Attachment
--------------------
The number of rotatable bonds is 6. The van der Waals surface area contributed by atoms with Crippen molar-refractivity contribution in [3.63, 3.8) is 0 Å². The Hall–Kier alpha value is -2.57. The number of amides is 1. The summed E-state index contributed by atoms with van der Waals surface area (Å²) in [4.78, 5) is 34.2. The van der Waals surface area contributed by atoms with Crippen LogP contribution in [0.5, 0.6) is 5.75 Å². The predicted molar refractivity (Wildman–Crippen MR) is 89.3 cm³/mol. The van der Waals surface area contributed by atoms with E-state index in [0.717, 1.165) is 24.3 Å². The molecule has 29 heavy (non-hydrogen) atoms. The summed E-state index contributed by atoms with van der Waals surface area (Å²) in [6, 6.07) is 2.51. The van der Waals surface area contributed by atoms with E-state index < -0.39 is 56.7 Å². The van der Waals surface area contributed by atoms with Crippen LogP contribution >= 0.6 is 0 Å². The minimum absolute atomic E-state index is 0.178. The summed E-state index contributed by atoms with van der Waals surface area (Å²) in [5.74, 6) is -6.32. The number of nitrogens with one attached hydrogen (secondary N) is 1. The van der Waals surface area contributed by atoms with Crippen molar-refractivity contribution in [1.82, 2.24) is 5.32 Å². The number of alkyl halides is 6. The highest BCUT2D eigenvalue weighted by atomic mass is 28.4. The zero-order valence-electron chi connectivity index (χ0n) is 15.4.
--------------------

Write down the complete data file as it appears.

The number of rotatable bonds is 6. The van der Waals surface area contributed by atoms with Crippen molar-refractivity contribution in [3.63, 3.8) is 0 Å². The Hall–Kier alpha value is -2.57. The number of amides is 1. The summed E-state index contributed by atoms with van der Waals surface area (Å²) in [4.78, 5) is 34.2. The van der Waals surface area contributed by atoms with Crippen LogP contribution in [0.5, 0.6) is 5.75 Å². The predicted molar refractivity (Wildman–Crippen MR) is 89.3 cm³/mol. The van der Waals surface area contributed by atoms with E-state index in [0.717, 1.165) is 24.3 Å². The molecule has 29 heavy (non-hydrogen) atoms. The summed E-state index contributed by atoms with van der Waals surface area (Å²) in [6, 6.07) is 2.51. The van der Waals surface area contributed by atoms with E-state index < -0.39 is 56.7 Å². The van der Waals surface area contributed by atoms with Crippen LogP contribution >= 0.6 is 0 Å². The minimum absolute atomic E-state index is 0.178. The summed E-state index contributed by atoms with van der Waals surface area (Å²) in [5.74, 6) is -6.32. The number of nitrogens with one attached hydrogen (secondary N) is 1. The van der Waals surface area contributed by atoms with Crippen molar-refractivity contribution in [1.82, 2.24) is 5.32 Å². The number of alkyl halides is 6. The highest BCUT2D eigenvalue weighted by atomic mass is 28.4. The zero-order valence-electron chi connectivity index (χ0n) is 15.4.